Can you explain how the 16 year old was endangered?  Where is the threat to the child's well-being rising to a level that a violent societal response (aka arrest) was required?

    There was clearly no physical abuse threat, are you arguing mental/psychological danger?  Should we arrest parents who let their 16 years olds watch R movies?  


    One (5.00 / 3) (#55)
    by lentinel on Thu Feb 21, 2013 at 07:00:35 PM EST
    thing occurs to me about this.

    Essentially, the mother is arousing her son.

    That, imo, ain't healthy.


    yes, serious boundary issues here. (5.00 / 1) (#66)
    by Dr Molly on Fri Feb 22, 2013 at 10:20:59 AM EST
    no (none / 0) (#32)
    by nyjets on Thu Feb 21, 2013 at 09:40:33 AM EST
    No because a kid can watch an r rated movie WITH a parent.
    The law does not allow for exposing an underage child to a stripper. And yes, there is real harm to that.

    This kid... (none / 0) (#33)
    by kdog on Thu Feb 21, 2013 at 09:55:13 AM EST
    got a lap dance with his parent present.  What's the difference, a little physical contact?

    If the kid wanted no part of it and his mom forced him, then I can maybe see some harm...but I don't think that is the case.  I can think of one thousand things you can do to a 16 year old that are more harmful and totally legal, and I'm sure you can too if you put your mind to it.

    This arrest is indefensible.


    Would you feel the same way if (5.00 / 1) (#35)
    by Anne on Thu Feb 21, 2013 at 10:26:06 AM EST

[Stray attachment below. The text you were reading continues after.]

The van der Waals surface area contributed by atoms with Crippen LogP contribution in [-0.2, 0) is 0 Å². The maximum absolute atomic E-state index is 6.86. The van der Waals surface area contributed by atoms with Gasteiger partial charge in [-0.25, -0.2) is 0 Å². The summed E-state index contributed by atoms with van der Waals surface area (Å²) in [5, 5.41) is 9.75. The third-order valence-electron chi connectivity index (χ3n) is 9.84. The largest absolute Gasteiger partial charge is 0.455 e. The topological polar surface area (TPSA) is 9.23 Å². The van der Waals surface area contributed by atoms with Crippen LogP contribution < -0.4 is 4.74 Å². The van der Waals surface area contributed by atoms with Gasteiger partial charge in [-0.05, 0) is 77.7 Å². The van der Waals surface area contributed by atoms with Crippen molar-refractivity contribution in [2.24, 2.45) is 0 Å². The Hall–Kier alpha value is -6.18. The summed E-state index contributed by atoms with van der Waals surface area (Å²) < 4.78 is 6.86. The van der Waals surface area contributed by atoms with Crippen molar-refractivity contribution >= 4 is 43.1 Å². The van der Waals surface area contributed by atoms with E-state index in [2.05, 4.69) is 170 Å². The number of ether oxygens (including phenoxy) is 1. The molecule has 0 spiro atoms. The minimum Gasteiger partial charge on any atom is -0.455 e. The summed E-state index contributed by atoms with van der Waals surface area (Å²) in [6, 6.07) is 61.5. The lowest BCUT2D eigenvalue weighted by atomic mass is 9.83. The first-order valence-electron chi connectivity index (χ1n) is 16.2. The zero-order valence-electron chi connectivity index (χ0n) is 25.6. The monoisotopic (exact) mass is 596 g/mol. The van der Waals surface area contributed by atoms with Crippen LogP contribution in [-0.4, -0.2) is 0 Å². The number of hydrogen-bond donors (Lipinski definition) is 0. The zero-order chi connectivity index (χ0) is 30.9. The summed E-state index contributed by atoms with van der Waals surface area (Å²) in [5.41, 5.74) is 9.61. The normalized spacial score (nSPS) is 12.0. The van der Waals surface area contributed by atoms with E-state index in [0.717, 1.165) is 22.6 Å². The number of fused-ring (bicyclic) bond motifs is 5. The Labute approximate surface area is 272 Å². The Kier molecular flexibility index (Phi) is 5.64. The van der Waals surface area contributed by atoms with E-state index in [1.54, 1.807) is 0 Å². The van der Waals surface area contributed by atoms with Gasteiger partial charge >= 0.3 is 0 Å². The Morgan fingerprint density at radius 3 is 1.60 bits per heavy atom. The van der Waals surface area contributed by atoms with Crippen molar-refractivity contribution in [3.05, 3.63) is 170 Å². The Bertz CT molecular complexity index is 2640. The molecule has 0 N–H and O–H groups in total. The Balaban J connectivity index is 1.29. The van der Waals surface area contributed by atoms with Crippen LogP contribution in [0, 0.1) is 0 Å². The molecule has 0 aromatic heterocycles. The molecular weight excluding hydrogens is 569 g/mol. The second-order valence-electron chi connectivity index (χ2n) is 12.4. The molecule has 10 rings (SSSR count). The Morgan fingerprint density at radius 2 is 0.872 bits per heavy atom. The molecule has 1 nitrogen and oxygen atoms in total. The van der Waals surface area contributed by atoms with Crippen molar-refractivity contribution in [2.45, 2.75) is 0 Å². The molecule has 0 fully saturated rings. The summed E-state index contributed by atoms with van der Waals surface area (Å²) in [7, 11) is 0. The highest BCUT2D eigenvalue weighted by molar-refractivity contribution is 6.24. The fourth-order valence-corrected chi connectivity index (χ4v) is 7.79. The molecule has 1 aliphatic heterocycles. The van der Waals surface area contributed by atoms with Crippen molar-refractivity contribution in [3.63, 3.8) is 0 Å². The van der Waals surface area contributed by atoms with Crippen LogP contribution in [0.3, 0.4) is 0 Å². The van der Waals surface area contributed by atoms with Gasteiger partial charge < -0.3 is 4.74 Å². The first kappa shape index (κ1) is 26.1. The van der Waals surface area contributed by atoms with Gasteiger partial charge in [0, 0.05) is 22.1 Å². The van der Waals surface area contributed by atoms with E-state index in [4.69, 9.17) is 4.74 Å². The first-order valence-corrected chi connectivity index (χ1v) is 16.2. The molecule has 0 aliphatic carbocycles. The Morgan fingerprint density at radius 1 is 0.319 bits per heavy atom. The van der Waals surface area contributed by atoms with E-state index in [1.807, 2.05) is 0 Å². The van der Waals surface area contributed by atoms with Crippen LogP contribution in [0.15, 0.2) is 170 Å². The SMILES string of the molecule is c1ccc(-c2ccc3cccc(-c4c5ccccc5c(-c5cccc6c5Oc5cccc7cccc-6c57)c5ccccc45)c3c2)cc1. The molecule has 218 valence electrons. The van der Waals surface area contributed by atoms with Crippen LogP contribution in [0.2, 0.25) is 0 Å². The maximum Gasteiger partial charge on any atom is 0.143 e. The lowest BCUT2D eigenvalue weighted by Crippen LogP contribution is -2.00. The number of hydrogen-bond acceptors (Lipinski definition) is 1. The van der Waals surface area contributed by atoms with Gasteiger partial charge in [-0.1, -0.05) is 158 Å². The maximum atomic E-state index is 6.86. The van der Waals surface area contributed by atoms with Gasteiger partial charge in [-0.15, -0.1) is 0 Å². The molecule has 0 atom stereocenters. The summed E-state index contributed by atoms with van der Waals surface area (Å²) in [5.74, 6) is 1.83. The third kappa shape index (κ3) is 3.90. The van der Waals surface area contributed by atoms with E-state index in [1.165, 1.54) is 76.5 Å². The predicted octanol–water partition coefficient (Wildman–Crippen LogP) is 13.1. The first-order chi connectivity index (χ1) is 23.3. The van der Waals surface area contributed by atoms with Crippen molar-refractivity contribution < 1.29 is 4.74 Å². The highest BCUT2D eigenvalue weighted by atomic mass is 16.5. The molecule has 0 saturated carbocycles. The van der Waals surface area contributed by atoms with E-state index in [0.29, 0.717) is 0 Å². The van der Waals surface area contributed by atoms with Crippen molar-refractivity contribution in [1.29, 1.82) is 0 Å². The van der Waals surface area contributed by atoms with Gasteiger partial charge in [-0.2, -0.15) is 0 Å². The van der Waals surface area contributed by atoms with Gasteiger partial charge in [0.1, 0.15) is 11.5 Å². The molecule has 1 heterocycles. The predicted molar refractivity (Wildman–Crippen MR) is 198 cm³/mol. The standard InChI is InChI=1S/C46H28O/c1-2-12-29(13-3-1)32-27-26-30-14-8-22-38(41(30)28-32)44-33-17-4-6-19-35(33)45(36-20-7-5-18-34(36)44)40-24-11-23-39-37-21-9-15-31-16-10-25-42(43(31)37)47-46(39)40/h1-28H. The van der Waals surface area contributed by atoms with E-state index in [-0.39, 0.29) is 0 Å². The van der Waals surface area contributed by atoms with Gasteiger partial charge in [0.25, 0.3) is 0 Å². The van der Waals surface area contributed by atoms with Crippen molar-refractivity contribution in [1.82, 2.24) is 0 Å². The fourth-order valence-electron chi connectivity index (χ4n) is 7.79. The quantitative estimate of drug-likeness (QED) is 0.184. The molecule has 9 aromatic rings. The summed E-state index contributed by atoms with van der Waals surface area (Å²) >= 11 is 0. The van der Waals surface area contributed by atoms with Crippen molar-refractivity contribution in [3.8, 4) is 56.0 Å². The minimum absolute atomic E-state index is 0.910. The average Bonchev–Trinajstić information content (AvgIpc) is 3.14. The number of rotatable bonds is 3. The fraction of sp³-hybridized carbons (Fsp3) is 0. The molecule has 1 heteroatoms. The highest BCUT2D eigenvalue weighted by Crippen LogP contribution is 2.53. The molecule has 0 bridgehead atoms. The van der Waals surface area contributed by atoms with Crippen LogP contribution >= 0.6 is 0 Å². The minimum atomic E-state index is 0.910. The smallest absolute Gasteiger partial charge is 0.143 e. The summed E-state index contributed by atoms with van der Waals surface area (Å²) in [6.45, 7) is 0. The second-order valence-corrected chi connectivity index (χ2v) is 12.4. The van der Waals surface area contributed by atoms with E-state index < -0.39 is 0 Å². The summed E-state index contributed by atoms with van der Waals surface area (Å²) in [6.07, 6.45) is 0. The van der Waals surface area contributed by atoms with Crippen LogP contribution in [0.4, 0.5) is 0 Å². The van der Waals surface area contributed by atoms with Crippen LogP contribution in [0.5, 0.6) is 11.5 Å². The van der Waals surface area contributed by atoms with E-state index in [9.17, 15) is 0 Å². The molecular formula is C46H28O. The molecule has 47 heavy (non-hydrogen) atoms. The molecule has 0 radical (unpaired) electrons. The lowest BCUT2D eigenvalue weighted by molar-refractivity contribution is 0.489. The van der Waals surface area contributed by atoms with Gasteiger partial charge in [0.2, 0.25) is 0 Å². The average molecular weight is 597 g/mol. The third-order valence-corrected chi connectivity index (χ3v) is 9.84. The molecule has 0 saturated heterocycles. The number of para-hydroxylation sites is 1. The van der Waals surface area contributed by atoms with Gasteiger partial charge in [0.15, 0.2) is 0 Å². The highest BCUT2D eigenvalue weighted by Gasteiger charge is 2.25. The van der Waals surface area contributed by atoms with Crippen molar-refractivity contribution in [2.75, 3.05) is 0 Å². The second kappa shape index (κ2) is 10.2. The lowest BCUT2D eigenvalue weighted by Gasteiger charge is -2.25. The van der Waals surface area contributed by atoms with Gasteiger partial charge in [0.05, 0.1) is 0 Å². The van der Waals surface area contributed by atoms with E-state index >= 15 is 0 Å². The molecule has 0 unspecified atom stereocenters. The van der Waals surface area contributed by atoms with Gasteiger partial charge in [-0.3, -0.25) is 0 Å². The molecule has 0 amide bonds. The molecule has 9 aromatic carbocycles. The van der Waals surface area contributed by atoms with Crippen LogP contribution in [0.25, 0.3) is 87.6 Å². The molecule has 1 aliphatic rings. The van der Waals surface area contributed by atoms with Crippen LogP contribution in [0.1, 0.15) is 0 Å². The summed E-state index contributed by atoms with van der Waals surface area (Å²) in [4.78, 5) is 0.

the child had been female, and her father had "given" her a couple male strippers, who then proceeded to straddle her face the way the female stripper did that young man?

    And if not, why not?  

    I have to say that even if it wasn't child endangerment, it's creepy and inappropriate on so many levels for a parent to do what that woman did.  If that's the kind of judgment she has, who knows how many other inappropriate, bad decisions she's made up to this point.  

    I hate to pull the parent card, but, honestly, kdog, I don't think you really have any idea just how hard it is to be someone's parent - or maybe I should say, how hard it is to be a good parent.  To think beyond the immediacy of the moment to consider the consequences in the future, to think about what it's telling the kid.

    Kids don't need their parents to be their best friends, they don't need them to be cool - they need them to be adults who provide structure and boundaries - those have to be imposed from the outside in order for a child to learn to internalize them so they learn how to make good decisions.

    Are there a million more things that are worse than what this parent did?  I'm sure there are - but that's not the point.  Child endangerment laws don't just apply to parents, they apply to anyone in contact with a child.

    Sometimes your free spirit is utterly charming, kdog, but when you get it wrong, it's usually about something that just makes my blood run cold, and this is one of them.


    Illegal or not (5.00 / 1) (#36)
    by CoralGables on Thu Feb 21, 2013 at 10:42:29 AM EST
    I'd say you nail it with this line:

    "it's creepy and inappropriate on so many levels for a parent to do what that woman did"


    Funny you should ask... (none / 0) (#40)
    by kdog on Thu Feb 21, 2013 at 11:44:38 AM EST